Announcement

Collapse
No announcement yet.

I successfully adjusted my valves today

Collapse
X
 
  • Filter
  • Time
  • Show
Clear All
new posts

  • Engine: I successfully adjusted my valves today

    Guys, I finally screwed up the courage to do a much-needed valve adjustment on Barney this morning. Took me about 3 hours, because I am the slow 'n methodical type, and I've never done this job before.

    I have to say that it was MUCH MORE CONFUSING reading about adjusting the valves than it was doing the actual adjustment! This is truly one of those operations that you just have to jump in and do, and not sweat over.

    I used the method in the Shop Manual, adjusting one cylinder at a time with a test light indicating firing position. I adjusted the valves cold to 0.026", using a socket on the alternator pulley bolt to turn the engine over (since my fan is a Viscous Drive) and once the first couple were done, the rest were a cinch. The car fired up right away and is much happier now!

    Thanks to everyone who's posted on this topic over the years, from Dwain, Sal and Rich to Ross and Dick. I appreciate all the good information you've put up!

    Clark in San Diego | '63 Standard (F2) "Barney" | http://studeblogger.blogspot.com

  • #2
    Congratulations! Often the hardest part of any job (especially the one you have never done before) is GETTING STARTED! Good for you!
    John Clary
    Greer, SC

    SDC member since 1975

    Comment


    • #3
      looking forward to a full and complete story on your blog with pictures.
      Peter Bishop
      Director,
      Northeast Zone

      Comment


      • #4
        It does run a lot better, doesn't it, Clark? People just don't realize how important valve adjustment is on Studebaker OHV engines. And it doesn't cost anything except maybe a new rocker arm cover gasket.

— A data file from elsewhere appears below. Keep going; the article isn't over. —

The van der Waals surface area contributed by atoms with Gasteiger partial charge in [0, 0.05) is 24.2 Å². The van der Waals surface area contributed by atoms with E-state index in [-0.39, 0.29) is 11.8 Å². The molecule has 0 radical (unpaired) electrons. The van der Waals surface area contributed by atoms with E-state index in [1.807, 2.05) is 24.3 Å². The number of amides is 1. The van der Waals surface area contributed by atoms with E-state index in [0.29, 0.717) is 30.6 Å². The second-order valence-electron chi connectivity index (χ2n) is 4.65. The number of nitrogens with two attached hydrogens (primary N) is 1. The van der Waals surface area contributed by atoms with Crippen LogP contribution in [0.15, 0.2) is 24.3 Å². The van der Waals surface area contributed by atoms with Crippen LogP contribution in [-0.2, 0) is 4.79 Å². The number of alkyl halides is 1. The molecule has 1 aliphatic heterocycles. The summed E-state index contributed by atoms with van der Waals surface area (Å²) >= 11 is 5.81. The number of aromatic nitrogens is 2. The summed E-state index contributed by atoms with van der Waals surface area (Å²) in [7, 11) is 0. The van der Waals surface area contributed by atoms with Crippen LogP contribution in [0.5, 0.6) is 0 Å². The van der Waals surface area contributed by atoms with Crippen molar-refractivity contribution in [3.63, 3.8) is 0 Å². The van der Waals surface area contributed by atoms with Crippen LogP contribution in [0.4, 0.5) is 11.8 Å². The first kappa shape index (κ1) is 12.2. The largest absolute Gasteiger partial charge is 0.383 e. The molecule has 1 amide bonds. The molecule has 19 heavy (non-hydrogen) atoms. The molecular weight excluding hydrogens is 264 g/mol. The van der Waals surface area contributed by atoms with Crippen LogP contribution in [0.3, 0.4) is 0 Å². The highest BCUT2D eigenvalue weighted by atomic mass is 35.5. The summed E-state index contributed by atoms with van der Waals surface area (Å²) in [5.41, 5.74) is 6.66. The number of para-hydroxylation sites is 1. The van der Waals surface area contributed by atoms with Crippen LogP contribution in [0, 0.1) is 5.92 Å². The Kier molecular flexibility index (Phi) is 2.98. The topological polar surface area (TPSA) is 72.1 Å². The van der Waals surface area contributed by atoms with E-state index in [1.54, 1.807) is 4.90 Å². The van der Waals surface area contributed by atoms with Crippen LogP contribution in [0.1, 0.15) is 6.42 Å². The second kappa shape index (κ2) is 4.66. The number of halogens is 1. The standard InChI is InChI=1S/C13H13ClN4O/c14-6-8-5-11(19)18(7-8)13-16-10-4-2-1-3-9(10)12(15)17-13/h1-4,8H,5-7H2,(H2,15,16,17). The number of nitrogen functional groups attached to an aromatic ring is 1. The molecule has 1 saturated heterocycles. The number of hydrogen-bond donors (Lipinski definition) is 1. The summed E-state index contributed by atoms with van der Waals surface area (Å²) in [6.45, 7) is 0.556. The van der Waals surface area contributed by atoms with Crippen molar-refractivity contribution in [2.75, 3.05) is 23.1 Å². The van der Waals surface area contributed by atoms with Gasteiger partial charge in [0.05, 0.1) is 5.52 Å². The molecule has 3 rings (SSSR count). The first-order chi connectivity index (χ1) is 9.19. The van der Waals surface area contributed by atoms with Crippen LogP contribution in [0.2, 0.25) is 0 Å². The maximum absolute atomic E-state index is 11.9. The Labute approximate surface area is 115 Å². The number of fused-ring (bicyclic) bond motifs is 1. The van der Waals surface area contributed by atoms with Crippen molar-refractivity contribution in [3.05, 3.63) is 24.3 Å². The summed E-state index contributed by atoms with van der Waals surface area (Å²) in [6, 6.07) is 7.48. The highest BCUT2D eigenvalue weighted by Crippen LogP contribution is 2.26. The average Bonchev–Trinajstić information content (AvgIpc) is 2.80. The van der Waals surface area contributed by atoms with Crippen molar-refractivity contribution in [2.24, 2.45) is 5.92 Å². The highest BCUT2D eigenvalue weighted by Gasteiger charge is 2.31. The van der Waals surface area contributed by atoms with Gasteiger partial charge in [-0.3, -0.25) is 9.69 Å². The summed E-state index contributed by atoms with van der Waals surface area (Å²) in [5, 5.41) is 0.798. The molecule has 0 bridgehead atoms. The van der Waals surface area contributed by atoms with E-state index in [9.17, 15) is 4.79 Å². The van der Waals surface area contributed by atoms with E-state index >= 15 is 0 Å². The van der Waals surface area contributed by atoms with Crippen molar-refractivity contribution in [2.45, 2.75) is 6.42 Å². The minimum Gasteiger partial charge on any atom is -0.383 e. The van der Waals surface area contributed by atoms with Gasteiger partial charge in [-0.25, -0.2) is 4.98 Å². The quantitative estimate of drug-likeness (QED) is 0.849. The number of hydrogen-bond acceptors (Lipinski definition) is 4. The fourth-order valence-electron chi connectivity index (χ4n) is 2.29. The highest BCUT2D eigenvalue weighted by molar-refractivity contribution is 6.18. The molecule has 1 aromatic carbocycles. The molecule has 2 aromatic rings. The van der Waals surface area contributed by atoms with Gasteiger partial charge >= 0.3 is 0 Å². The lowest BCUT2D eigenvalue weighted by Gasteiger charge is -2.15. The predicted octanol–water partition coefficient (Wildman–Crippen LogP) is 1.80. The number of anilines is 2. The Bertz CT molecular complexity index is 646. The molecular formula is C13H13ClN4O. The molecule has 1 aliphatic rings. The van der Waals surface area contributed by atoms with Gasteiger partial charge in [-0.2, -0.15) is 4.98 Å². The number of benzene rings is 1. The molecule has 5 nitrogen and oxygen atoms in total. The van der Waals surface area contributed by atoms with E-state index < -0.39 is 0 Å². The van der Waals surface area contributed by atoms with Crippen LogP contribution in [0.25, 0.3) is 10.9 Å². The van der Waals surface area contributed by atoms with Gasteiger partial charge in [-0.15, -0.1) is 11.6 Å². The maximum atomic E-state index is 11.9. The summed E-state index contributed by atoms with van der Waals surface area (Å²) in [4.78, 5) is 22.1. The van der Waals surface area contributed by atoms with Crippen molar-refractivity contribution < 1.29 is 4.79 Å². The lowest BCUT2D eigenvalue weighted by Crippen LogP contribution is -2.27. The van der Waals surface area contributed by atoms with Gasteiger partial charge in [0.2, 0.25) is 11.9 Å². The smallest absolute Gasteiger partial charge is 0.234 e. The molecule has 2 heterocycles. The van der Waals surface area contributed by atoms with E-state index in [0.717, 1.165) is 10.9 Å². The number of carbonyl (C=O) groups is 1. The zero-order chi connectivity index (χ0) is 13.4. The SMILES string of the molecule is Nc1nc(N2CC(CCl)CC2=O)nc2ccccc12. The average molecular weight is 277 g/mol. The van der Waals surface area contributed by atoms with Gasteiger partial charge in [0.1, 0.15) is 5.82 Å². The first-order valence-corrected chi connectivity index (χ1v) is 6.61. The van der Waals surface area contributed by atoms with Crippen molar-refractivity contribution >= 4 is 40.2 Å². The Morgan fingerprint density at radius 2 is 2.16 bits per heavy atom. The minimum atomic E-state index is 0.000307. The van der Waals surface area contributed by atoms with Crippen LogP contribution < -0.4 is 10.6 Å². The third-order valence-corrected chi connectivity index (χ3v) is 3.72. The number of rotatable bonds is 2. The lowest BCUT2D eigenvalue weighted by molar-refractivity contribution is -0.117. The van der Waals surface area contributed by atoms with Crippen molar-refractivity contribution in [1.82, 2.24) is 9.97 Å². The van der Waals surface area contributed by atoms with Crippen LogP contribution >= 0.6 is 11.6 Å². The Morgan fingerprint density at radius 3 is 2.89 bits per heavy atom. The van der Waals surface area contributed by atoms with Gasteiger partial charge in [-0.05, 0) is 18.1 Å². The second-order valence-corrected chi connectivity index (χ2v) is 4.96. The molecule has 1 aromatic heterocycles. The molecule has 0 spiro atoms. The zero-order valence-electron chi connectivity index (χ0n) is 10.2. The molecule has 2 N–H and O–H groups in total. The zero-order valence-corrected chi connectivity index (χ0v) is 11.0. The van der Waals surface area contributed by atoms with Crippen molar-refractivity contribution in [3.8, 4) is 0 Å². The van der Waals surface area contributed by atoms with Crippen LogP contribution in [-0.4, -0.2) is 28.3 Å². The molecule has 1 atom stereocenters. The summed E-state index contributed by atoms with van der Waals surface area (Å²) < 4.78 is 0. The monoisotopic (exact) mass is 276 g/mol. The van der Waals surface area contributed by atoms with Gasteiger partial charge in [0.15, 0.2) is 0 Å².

Congrats on your successful completion. BP
        We've got to quit saying, "How stupid can you be?" Too many people are taking it as a challenge.

        Ayn Rand:
        "You can avoid reality, but you cannot avoid the consequences of avoiding reality."

        G. K. Chesterton: This triangle of truisms, of father, mother, and child, cannot be destroyed; it can only destroy those civilizations which disregard it.

        Comment


        • #5
          Thanks guys. And Peter, you get your wish: I posted a detailed procedure and pics at http://studeblogger.blogspot.com/201...ebaker-v8.html .

          Clark in San Diego | '63 Standard (F2) "Barney" | http://studeblogger.blogspot.com

          Comment


          • #6
            Originally posted by showbizkid View Post
            Guys, I finally screwed up the courage to do a much-needed valve adjustment on Barney this morning. Took me about 3 hours, because I am the slow 'n methodical type, and I've never done this job before.

            I have to say that it was MUCH MORE CONFUSING reading about adjusting the valves than it was doing the actual adjustment! This is truly one of those operations that you just have to jump in and do, and not sweat over.

            I used the method in the Shop Manual, adjusting one cylinder at a time with a test light indicating firing position. I adjusted the valves cold to 0.026", using a socket on the alternator pulley bolt to turn the engine over (since my fan is a Viscous Drive) and once the first couple were done, the rest were a cinch. The car fired up right away and is much happier now!

            Thanks to everyone who's posted on this topic over the years, from Dwain, Sal and Rich to Ross and Dick. I appreciate all the good information you've put up!
            I used to do it hot with the engine running- never again (can you say spattered with oil with skinned knuckles?).
            Paul Johnson, Wild and Wonderful West Virginia.
            '64 Daytona Wagonaire, '64 Avanti R-1, Museum R-4 engine, '72 Gravely Model 430 with Onan engine

            Comment

            Working...
            X